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Random Check (Posted on 2005-02-11) Difficulty: 3 of 5
In doing computer simulations, such as the one I wrote for simulating the results of part 2 of Rumor Mill, one often uses a random number generator that's built into the computer language. These generators are based on a seed (some arbitrary number) and are mixed up at each step that calls for a random number. There are only a finite number of seeds, and each one is based mechanically on the previous, so they necessarily repeat after a while.

The seed is kept internally, away from the programmer's view, so the programmer can't ask for, say, the next random number after .753372.

If one suspects that the repetition cycle is actually occuring within the length of the run that he needs, what algorithm can you put into the program to find the period with which your results are repeating (and are therefore no longer random, or rather no longer independent trials)? Assume you do not have room to store all the numbers as they arrive, nor can you afford the time it would take to compare each new number to all the preceding numbers.

Then also, how do you determine where the repetition cycle begins (after what iteration of the loop of trials).

  Submitted by Charlie    
Rating: 3.0000 (3 votes)
Solution: (Hide)
Part 1:

Keep a running track record of the last few results. In the case of Rumor Mill it was the number of people who knew the rumor, which was an integer less than or equal to 50. Use each result as a digit in a number in a base large enough to accommodate the values--in the example case, base 50. Make the number of successive trial results held account for a very large number of possibilities, to (almost) rule out accidental matches. Make this a running tally, so the high-order base-50 (or whatever) digit is lopped off and a new digit is inserted at the end for each new result.

Every so often at a specified interval, store this away for comparison. But at each trial, as the tally changes, compare it to the stored one, also keep track of the number of trials that have elapsed since storing the number.

As the specified interval might be smaller than the length of the repetition cycle, each time the number of trials reaches the interval, so that the tally is stored as the comparison tally, increase the interval by some factor, say 1.7 or 2 (making sure you keep it an integer, however), so that eventually the interval will be large enough to encompass a cycle.

In the case of the Rumor Mill simulation, the variable that held the result was called p2Ct. The code added for tracking was:

Initially setting:
trackLim = 10

Then within the loop, after a new result is found:
tracker = tracker * 50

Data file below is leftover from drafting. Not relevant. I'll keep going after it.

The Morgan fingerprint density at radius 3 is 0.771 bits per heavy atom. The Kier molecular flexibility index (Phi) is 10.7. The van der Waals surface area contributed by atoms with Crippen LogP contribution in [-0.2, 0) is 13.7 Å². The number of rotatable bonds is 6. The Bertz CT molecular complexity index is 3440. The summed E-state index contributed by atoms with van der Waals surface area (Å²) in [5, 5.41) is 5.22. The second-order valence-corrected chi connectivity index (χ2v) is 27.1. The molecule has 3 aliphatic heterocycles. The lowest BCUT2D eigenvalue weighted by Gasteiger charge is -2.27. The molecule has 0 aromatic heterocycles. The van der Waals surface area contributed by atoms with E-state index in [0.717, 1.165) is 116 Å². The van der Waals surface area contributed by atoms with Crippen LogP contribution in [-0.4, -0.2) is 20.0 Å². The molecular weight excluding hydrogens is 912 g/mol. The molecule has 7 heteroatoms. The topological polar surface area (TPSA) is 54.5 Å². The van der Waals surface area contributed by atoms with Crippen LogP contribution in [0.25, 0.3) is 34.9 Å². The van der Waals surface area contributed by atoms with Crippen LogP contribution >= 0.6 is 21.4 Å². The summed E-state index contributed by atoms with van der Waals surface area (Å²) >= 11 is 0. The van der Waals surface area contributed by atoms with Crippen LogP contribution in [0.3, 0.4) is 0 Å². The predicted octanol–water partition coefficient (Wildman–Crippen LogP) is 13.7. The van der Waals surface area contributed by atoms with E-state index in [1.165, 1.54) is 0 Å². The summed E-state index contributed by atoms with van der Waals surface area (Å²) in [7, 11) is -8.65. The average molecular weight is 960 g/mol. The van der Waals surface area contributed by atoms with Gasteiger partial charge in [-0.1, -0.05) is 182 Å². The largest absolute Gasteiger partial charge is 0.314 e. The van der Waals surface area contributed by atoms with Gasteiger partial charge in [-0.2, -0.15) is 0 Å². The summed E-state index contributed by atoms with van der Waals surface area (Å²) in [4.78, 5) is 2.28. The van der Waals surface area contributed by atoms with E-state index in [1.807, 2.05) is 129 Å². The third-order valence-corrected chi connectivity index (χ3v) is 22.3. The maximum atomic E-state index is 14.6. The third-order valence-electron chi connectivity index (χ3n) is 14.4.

IF tracker > 390624999999999# THEN
quo = INT(tracker / 39062500000000#)
tracker = tracker - quo * 39062500000000#
' this does a MOD, or remainder function
END IF
tracker = tracker + p2Ct - 1

trackCt = trackCt + 1
IF tracker = trackMatch THEN
PRINT "---"; trackCt; "---": trackCt = 0
END IF

IF trackCt = trackLim THEN
trackMatch = tracker: trackCt = 0
trackLim = INT(trackLim * 1.7)
END IF

Part 2:

As this will require keeping track of large numbers of running tallies, it's best to put them out to a disk file. Instead of the modifications above, re-modify the program to save every tally to the file and check against the saved tally from the number of trials back matching the cycle length found in part 1. Keep count of what trial you are on, and when a match is found, report that number: that's where the numbers start cycling. Make sure the random number generator starts with the same seed it did in the run for part 1.

At the beginning of the program:
OPEN "tracker.bin" FOR BINARY AS #2

Within the loop, after each new result:
tracker = tracker * 50
IF tracker > 390624999999999# THEN
quo = INT(tracker / 39062500000000#)
tracker = tracker - quo * 39062500000000#
END IF
tracker = tracker + p2Ct - 1

trackCt = trackCt + 1

PUT #2, 8 * trackCt, tracker
IF trackCt > 194068 THEN
GET #2, 8 * (trackCt - 194068), trackMatch
END IF

IF tracker = trackMatch THEN
PRINT "---"; trackCt; "---"
END IF

Note that the 194068 above is the cycle length that had been found by implementing part 1.

Comments: ( You must be logged in to post comments.)
  Subject Author Date
There is no solution, only statistically relevant testsFrankM2008-01-19 21:21:25
SolutionNo SubjectKen Haley2005-02-20 05:33:58
VB Program (coded algorithm)Penny2005-02-14 03:16:19
SolutionNo SubjectKen Haley2005-02-12 18:14:27
re: Probable SolutionCharlie2005-02-12 17:56:03
Some ThoughtsPossible solutionTristan2005-02-12 17:48:58
another tryLarry2005-02-12 16:12:12
Probable SolutionEric2005-02-12 15:53:50
re: Am I oversimplifying?Charlie2005-02-11 18:08:54
Maybe this would workLarry2005-02-11 17:30:43
QuestionAm I oversimplifying?SteveH2005-02-11 17:25:14
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